Now right of the gully, I made my way up more loose terrain, eventually reaching steeper and somewhat more solid rock. Murchison has two summits, the southeast slightly higher, and Corbett suggests traversing right at some point to ascend a gully to their saddle. However, finally on decent rock, I climbed obliviously upward until, looking right, I saw the southeast summit a fair distance away, and realized I had gone too far. No matter: the rest of the climb from where I was to the northwest summit looked like more of the same, and the ridge connecting it to the saddle was supposedly moderate. I kept on straight up, and eventually emerged a short distance from the northwest summit.

SE summit from NW

I took in the views north to the Saskatchewan River, with glaciated Wilson and mostly-dry Cline to the north, and the Lyells to the northwest, then set off for the real summit. The descent to the saddle was somewhat trickier than expected, with a few steep steps to negotiate, but I reached the lowpoint without much trouble. From that point on I began seeing regular cairns, making the route feel easier. As advertised, it involved a series of steps, with the easier ones attacked directly, and the harder by traversing right to find a gully regaining the crest. Corbett’s route description had been fairly unhelpful on the featureless slog below, but was accurate and helpful here. With a final long bypass, I emerged just south of the summit.

Forbes and Lyell Icefield

Somewhat to my surprise, I found a register on top, with entries going back a number of years. One entry, noting a half-dozen entries that same summer, lamented the peak’s “crowding” and asked “what have you done, Billy?” Accustomed to the States’ much higher level of peak traffic, I found no grounds for complaint: there were no other people on the mountain on a perfect summer weekend, and few enough signs of previous traffic to force me to actually use my brain to find a route. I enjoyed the views for awhile longer, then began the dreaded descent.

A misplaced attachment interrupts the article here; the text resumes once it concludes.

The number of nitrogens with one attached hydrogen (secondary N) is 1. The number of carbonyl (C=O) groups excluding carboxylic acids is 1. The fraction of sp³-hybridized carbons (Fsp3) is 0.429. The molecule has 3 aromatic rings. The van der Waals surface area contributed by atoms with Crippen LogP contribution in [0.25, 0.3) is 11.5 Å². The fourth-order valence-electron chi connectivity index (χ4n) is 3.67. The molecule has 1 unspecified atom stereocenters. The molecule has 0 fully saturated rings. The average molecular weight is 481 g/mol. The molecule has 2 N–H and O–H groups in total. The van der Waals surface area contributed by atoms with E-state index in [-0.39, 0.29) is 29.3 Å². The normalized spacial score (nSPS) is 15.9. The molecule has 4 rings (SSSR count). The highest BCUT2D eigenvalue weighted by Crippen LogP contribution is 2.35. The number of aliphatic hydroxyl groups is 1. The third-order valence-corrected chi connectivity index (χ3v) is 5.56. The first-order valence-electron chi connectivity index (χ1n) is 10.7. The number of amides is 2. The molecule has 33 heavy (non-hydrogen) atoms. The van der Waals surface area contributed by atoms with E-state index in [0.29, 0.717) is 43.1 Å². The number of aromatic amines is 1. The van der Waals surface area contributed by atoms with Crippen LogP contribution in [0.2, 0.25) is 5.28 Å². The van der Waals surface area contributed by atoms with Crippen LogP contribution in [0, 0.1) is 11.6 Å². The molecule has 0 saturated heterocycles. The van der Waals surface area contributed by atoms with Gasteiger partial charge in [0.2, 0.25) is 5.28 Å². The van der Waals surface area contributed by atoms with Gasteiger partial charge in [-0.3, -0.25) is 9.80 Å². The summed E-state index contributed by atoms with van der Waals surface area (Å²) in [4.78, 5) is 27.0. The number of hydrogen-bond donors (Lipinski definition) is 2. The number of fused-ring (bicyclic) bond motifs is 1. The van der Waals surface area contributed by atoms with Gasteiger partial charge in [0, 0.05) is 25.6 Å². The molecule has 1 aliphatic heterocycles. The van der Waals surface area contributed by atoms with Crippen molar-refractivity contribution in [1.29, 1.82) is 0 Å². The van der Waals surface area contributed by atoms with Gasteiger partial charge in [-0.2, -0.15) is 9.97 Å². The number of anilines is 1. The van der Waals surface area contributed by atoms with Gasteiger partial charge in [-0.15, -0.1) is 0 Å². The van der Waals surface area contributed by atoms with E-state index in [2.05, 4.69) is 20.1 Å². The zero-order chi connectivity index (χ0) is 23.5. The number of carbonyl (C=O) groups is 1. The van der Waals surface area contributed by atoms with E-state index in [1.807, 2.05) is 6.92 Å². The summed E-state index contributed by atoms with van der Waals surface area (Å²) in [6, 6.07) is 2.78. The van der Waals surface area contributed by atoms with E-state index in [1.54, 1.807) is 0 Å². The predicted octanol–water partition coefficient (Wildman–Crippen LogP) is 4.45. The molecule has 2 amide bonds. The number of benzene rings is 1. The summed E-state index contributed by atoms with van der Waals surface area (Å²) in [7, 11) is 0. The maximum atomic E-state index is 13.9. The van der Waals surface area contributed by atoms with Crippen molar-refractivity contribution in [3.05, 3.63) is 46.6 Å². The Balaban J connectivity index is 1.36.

Rock glacier, with Chephren behind

The first part down the summit ridge was easy, and I found a few more cairns plunge-stepping down a scree gully from the lowpoint. There was little to no boot-pack on the traverse back north to the snow-filled gully, and I mostly made my own way over various loose terrain. It was rarely deep enough to scree-ski or solid enough to downclimb, but usually somewhere in between, so little faster going down than up. I crossed the gully where I had on the ascent, then took a slightly different line back to the camping-spot.

Looking down bowl

The lower bowl went slightly better, as I found a bit of skiable scree, then traversed hard right to the scoured watercourse. Where it drops over a first cliff above treeline, I traversed right on faint game trails to the highest lone trees, then made a beeline for the forest, where the moss has largely stabilized the underlying rocks. My shoes were wearing smooth, so I slipped a few times on the pine needles, but found game/use trails and generally decent terrain taking me down to where I had left the watercourse below the second waterfall. From there I retraced my route, and returned to Mistaya Falls without further trouble. I think the downhill to Saskatchewan Crossing is a popular speed trap, and a cop was just finishing giving someone a ticket nearby. Albertans definitely drive well above the speed limit, and I have yet to figure out what is the accepted level of speeding, equivalent to five over in the States. There is no cell service along much of the Parkway, and I needed gas, so I drove into Saskatchewan Crossing to pay too much for a tank, then poached some spotty WiFi from the pub and wiled away the afternoon before heading north to finer peaks.